Power Macintosh 8200 Power Macintosh 8200

Power Macintosh 8200 Datasheet

In the annals of Apple’s storied history, one pivotal moment stands out: the release of the Power Macintosh 8200 in 1996. A jewel in the crown of the Power Macintosh series, the 8200 was engineered to deliver an unparalleled computing experience. When it graced the market on April 22, 1996, it swiftly became the darling of Mac enthusiasts worldwide.

The Power Macintosh 8200, a tower iteration of the Power Macintosh 7200 desktop, shares its roots in the PCI-based “Catalyst” architecture. Its tower case design, reminiscent of the NuBus-based Power Macintosh 8100, set it apart in both form and function.

At its heart lay a robust 100 MHz or 120 MHz PowerPC 601 processor, a testament to Apple’s commitment to speed and power. With memory options ranging from 8 MB to 16 MB and hard drive capacities spanning from 700 MB to 1.2 GB, users could effortlessly manage hefty files. The inclusion of a 4x or 8x CD-ROM drive facilitated seamless software installations and CD playback, while the timeless 1.44 MB floppy drive stood ready for critical data storage.

Encased in the same expandable tower design that debuted with the Quadra 800, the Power Macintosh 8200 embodied Apple’s signature fusion of form and function.

While this model found its way into the hands of eager users across Europe and Asia, North America remained uncharted territory for the Power Macintosh 8200.

A close sibling to the Power Mac 7200, the 8200 graced the scene in 100 and 120 MHz incarnations. Unlike its counterparts, the CPU’s placement precluded the usual daughter card upgrades, leaving users with the option to swap the motherboard with that of a Power Mac 8500, supplemented by a daughter card.

Sonnet Technologies emerged as the lone pioneer in crafting PowerPC G3 or G4 upgrades for the 7200 and 8200. Their PCI card, replete with dedicated RAM slots for the upgrade processor, mirrored the ethos of the Radius Rocket. It’s worth noting, however, that the L2 cache slot in the 8200 held certain limitations for upgrades.

Though an impressive machine, the 8200 earned the moniker “Compromised Mac” due to hiccups in the promised upgrade path. It wasn’t until the twilight of 2000 that Sonnet succeeded in birthing an accelerator for this formidable machine.

Sadly, the Power Macintosh 8200’s radiant star dimmed all too soon, as it bid adieu on September 19, 1996, merely six months after its debut. Yet, its memory endures as a cherished relic for those who had the privilege of using it. Today, at 28 years old, the Power Macintosh 8200’s indelible imprint continues to resonate throughout the technology landscape.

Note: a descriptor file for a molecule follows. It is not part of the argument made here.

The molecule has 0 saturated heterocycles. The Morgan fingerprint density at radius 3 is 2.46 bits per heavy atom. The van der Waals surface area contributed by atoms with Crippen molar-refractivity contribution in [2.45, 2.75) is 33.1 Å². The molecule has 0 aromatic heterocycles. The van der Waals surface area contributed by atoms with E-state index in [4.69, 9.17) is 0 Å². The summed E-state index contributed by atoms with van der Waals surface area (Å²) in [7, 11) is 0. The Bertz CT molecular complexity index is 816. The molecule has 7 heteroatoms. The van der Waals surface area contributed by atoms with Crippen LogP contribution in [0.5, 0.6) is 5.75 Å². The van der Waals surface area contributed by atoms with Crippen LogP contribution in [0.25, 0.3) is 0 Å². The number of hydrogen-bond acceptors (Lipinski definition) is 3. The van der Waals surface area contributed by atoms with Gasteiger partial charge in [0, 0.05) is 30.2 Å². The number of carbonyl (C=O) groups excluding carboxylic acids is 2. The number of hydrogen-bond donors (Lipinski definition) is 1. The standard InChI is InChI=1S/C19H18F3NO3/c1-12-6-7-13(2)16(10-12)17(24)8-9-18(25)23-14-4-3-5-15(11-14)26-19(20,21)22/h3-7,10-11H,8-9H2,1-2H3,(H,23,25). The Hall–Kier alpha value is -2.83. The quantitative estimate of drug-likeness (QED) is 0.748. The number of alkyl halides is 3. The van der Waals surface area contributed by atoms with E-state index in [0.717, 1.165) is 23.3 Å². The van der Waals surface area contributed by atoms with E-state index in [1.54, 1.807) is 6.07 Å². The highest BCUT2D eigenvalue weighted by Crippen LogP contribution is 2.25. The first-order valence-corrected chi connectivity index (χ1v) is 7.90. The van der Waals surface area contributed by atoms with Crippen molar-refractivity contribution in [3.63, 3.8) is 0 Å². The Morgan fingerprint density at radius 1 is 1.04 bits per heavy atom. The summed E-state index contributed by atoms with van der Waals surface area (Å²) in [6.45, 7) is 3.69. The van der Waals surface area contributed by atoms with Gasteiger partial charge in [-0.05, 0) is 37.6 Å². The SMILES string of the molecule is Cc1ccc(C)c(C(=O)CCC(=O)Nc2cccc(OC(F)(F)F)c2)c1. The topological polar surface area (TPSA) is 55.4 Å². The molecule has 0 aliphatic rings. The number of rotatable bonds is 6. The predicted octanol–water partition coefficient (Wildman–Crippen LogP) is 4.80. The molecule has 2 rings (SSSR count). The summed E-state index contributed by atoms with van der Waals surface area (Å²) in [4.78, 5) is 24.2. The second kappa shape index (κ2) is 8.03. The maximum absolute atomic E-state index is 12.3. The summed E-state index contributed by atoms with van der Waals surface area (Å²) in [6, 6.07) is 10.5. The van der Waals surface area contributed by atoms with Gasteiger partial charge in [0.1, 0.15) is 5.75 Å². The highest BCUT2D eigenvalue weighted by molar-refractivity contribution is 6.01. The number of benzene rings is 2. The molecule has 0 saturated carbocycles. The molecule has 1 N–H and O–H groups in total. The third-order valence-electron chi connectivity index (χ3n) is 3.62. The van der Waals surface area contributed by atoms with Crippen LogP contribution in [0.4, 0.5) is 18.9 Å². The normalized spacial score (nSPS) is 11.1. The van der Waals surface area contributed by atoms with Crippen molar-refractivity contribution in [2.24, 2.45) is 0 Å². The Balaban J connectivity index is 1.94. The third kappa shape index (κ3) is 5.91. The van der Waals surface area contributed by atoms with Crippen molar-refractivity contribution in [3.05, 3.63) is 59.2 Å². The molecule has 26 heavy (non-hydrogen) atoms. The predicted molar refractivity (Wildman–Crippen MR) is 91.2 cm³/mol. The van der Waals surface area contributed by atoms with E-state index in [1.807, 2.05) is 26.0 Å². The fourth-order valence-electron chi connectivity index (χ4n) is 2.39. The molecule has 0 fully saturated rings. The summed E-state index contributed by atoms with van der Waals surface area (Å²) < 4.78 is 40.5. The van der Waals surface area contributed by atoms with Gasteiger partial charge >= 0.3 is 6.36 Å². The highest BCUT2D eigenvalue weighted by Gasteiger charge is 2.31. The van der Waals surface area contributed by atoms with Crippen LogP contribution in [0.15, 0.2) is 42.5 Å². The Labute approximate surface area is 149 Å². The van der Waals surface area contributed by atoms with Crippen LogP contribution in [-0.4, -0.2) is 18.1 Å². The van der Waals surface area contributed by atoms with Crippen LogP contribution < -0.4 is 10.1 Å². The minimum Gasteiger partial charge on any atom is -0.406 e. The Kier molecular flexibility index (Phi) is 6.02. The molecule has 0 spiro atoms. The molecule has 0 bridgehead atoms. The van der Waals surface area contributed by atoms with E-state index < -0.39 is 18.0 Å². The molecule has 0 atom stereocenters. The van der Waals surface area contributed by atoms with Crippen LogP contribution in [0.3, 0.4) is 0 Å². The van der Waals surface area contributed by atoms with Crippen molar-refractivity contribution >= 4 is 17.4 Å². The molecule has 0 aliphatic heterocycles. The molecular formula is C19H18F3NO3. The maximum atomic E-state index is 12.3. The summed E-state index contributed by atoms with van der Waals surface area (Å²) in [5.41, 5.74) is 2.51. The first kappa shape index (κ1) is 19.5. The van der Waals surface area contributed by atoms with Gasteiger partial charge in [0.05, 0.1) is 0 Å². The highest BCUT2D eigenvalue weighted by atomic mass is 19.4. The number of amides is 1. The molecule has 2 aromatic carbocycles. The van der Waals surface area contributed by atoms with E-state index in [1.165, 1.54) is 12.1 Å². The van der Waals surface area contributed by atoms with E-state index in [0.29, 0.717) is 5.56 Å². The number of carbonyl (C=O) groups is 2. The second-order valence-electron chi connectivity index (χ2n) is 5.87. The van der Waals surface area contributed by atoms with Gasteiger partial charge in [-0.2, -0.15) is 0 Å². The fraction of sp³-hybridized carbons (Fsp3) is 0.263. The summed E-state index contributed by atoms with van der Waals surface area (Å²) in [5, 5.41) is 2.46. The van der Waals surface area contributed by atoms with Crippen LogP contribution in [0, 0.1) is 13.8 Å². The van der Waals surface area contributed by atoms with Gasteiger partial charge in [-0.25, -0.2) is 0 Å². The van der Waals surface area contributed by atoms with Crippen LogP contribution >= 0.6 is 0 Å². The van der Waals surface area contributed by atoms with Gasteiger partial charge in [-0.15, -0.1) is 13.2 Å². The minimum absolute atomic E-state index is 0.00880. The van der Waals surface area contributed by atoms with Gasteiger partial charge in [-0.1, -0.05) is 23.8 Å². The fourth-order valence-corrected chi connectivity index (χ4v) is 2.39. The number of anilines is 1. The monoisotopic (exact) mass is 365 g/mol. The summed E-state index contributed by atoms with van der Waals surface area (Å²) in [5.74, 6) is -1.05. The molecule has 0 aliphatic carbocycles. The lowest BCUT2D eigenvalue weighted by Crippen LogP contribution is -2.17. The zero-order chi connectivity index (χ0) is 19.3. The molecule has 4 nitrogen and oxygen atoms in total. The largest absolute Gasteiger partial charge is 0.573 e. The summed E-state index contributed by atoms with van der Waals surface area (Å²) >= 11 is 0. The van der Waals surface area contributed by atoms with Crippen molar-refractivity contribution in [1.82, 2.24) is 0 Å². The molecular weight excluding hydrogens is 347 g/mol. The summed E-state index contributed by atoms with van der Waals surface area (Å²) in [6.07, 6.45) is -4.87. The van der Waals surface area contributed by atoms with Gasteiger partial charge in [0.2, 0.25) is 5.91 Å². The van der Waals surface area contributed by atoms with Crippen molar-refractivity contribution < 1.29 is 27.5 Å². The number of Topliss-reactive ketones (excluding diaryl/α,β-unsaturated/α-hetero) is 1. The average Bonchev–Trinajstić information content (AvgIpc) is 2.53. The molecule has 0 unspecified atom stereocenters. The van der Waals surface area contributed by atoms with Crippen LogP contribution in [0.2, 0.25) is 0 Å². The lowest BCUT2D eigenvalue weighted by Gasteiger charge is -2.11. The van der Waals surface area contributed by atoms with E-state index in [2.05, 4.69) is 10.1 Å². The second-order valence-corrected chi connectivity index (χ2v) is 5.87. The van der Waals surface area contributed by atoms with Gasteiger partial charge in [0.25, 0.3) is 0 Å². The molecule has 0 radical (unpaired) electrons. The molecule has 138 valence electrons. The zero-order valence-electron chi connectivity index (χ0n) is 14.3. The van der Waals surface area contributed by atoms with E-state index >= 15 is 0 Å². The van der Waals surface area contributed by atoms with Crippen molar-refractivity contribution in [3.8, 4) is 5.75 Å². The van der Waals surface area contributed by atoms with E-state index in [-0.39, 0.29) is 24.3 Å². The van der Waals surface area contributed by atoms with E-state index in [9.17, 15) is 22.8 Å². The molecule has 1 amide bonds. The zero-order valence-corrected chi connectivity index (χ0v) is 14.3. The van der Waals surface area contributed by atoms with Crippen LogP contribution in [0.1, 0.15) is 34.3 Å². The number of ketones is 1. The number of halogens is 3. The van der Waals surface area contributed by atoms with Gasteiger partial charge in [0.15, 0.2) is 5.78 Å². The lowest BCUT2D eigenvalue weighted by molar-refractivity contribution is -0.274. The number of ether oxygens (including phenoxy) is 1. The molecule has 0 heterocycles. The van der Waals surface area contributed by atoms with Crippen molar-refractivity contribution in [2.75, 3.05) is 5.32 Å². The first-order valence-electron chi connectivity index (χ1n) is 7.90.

Power Mac 8200/120
Source: invaluable.com – Power Mac 8200/120

Power Macintosh 8200 Details

IntroducedApril 22, 1996
DiscontinuedSeptember 19, 1996
Model Identifier108
Model NumberUnknown
Order NumberUnknown
Original PriceUnknown
ColorsPlatinum
Weight25 Ibs.
11.339 KG
Dimensions14” H x 7.7” W x 15.75” D
35.56 cm H x 19.55 cm W x 40 cm D

Power Mac 8200 Tech Specs

Processor

ProcessorPowerPC 601
Processor Speed100 MHz
120 MHz
Architecture32-bit
Number of Cores1
System Bus40 MHz
Cache32 KB L1
256 KB L2
CoprocessorBuild-in FPU

Storage & Media

Storage700 MB
1 GB
1 GB
Media1 – 1.44 MB Floppy
1 – 4x CD-ROM or 8x CD-ROM

Memory

Built-in Memory8 MB
16 MB
Maximum Memory256 MB
Memory Slots4 – 168 pin DIMMs
Minimum Speed70 ns
ROMUnknown
Interleaving SupportNo

Display

Built-in DisplayNone

Graphics

Graphics CardNone
Graphics Memory1 MB
4 MB
Display Connection1 – DB-15

Expansion

Expansion Slots3 – PCI
Hard Drive InterfaceSCSI

Connections

Ethernet1 – AAUI and 10BASE-T
ModemNone
Wi-FiNone
BluetoothNone
ADB1
Serial2
SCSI1 – DB-25
Floppy PortNone
Audio In1 – 3.5-mm analog input jack
Audio Out1 – 3.5-mm analog output jack
1 – Built-in speaker
Display1 – DB-15

Software

Original OSSystem Software 7.5.3
Maximum OSMac OS 9.1
FirmwareMacintosh ROM

Power

Backup Battery3.6 V lithium
Maximum Continuous Power150 W
Line Voltage100 V – 240 V AC

Further Reading and References

Disclaimer: The data presented in this article is under continuous development and has been manually collected from various sources based on their availability. The author of this article may revise this dataset as additional research is conducted and reviewed. Please note that the information is provided “as is” and “as available” without express or implied warranties. The author cannot be held responsible for any omissions, inaccuracies, or errors in the published information. Any warranties relating to this information are hereby disclaimed.

Last updated: September 16, 2023